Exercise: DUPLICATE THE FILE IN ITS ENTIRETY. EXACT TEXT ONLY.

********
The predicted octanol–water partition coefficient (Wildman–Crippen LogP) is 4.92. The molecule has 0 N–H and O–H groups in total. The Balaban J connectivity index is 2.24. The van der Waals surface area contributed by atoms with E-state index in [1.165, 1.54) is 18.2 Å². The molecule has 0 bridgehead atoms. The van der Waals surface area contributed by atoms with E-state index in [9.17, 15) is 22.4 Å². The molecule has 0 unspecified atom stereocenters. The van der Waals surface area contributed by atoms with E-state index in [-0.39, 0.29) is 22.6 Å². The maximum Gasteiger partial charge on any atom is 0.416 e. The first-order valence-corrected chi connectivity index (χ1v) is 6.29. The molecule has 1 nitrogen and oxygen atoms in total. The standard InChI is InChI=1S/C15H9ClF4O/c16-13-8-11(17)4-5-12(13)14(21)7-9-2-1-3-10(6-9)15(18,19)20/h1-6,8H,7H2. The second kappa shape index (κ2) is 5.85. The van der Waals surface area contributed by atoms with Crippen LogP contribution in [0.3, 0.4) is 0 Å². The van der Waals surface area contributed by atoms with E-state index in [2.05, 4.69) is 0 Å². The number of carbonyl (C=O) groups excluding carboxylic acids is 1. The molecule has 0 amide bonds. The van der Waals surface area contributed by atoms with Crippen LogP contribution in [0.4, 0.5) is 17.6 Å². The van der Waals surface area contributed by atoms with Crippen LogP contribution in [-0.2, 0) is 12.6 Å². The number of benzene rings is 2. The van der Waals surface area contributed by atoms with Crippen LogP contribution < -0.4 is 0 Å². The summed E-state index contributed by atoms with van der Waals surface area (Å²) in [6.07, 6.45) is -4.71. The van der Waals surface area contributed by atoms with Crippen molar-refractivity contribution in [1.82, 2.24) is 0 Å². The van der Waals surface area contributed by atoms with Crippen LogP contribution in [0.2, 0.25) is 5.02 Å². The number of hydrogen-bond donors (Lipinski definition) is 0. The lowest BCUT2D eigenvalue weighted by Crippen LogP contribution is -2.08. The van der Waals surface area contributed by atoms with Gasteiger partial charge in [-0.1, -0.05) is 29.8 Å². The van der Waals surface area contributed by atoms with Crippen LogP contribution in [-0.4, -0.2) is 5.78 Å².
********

The predicted octanol–water partition coefficient (Wildman–Crippen LogP) is 4.92. The molecule has 0 N–H and O–H groups in total. The Balaban J connectivity index is 2.24. The van der Waals surface area contributed by atoms with E-state index in [1.165, 1.54) is 18.2 Å². The molecule has 0 bridgehead atoms. The van der Waals surface area contributed by atoms with E-state index in [9.17, 15) is 22.4 Å². The molecule has 0 unspecified atom stereocenters. The van der Waals surface area contributed by atoms with E-state index in [-0.39, 0.29) is 22.6 Å². The maximum Gasteiger partial charge on any atom is 0.416 e. The first-order valence-corrected chi connectivity index (χ1v) is 6.29. The molecule has 1 nitrogen and oxygen atoms in total. The standard InChI is InChI=1S/C15H9ClF4O/c16-13-8-11(17)4-5-12(13)14(21)7-9-2-1-3-10(6-9)15(18,19)20/h1-6,8H,7H2. The second kappa shape index (κ2) is 5.85. The van der Waals surface area contributed by atoms with Crippen LogP contribution in [0.3, 0.4) is 0 Å². The van der Waals surface area contributed by atoms with E-state index in [2.05, 4.69) is 0 Å². The number of carbonyl (C=O) groups excluding carboxylic acids is 1. The molecule has 0 amide bonds. The van der Waals surface area contributed by atoms with Crippen LogP contribution in [0.4, 0.5) is 17.6 Å². The van der Waals surface area contributed by atoms with Crippen LogP contribution in [-0.2, 0) is 12.6 Å². The number of benzene rings is 2. The van der Waals surface area contributed by atoms with Crippen LogP contribution < -0.4 is 0 Å². The summed E-state index contributed by atoms with van der Waals surface area (Å²) in [6.07, 6.45) is -4.71. The van der Waals surface area contributed by atoms with Crippen molar-refractivity contribution in [1.82, 2.24) is 0 Å². The van der Waals surface area contributed by atoms with Crippen LogP contribution in [0.2, 0.25) is 5.02 Å². The number of hydrogen-bond donors (Lipinski definition) is 0. The lowest BCUT2D eigenvalue weighted by Crippen LogP contribution is -2.08. The van der Waals surface area contributed by atoms with Gasteiger partial charge in [-0.1, -0.05) is 29.8 Å². The van der Waals surface area contributed by atoms with Crippen LogP contribution in [-0.4, -0.2) is 5.78 Å².